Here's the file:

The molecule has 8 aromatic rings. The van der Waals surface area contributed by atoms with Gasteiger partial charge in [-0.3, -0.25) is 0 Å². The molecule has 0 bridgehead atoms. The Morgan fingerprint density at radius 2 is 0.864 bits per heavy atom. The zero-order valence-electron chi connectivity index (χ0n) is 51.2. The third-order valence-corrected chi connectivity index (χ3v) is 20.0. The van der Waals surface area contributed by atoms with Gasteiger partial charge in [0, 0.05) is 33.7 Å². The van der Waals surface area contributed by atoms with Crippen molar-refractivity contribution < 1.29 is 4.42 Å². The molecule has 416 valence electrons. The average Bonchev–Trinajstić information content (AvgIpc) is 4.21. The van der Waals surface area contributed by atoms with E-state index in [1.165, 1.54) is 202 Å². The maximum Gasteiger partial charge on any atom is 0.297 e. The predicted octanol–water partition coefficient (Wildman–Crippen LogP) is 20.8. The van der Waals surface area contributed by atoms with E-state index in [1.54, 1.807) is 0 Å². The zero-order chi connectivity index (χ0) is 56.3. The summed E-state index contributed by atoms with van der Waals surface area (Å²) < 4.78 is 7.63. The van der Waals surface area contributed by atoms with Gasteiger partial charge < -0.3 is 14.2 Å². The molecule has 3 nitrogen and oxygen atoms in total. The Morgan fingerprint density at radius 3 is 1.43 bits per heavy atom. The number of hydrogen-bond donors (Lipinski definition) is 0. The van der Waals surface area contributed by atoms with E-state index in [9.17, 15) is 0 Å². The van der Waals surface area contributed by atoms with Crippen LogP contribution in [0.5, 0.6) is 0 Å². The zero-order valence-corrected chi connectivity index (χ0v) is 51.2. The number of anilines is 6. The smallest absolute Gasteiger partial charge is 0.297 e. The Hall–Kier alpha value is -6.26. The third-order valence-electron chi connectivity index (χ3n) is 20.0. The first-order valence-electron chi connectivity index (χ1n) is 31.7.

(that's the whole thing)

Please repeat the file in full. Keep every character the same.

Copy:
The molecule has 8 aromatic rings. The van der Waals surface area contributed by atoms with Gasteiger partial charge in [-0.3, -0.25) is 0 Å². The molecule has 0 bridgehead atoms. The Morgan fingerprint density at radius 2 is 0.864 bits per heavy atom. The zero-order valence-electron chi connectivity index (χ0n) is 51.2. The third-order valence-corrected chi connectivity index (χ3v) is 20.0. The van der Waals surface area contributed by atoms with Gasteiger partial charge in [0, 0.05) is 33.7 Å². The van der Waals surface area contributed by atoms with Crippen molar-refractivity contribution < 1.29 is 4.42 Å². The molecule has 416 valence electrons. The average Bonchev–Trinajstić information content (AvgIpc) is 4.21. The van der Waals surface area contributed by atoms with E-state index in [1.165, 1.54) is 202 Å². The maximum Gasteiger partial charge on any atom is 0.297 e. The predicted octanol–water partition coefficient (Wildman–Crippen LogP) is 20.8. The van der Waals surface area contributed by atoms with E-state index in [1.54, 1.807) is 0 Å². The zero-order chi connectivity index (χ0) is 56.3. The summed E-state index contributed by atoms with van der Waals surface area (Å²) < 4.78 is 7.63. The van der Waals surface area contributed by atoms with Gasteiger partial charge < -0.3 is 14.2 Å². The molecule has 3 nitrogen and oxygen atoms in total. The Morgan fingerprint density at radius 3 is 1.43 bits per heavy atom. The number of hydrogen-bond donors (Lipinski definition) is 0. The van der Waals surface area contributed by atoms with E-state index in [9.17, 15) is 0 Å². The van der Waals surface area contributed by atoms with Crippen LogP contribution in [0.5, 0.6) is 0 Å². The zero-order valence-corrected chi connectivity index (χ0v) is 51.2. The number of anilines is 6. The smallest absolute Gasteiger partial charge is 0.297 e. The Hall–Kier alpha value is -6.26. The third-order valence-electron chi connectivity index (χ3n) is 20.0. The first-order valence-electron chi connectivity index (χ1n) is 31.7.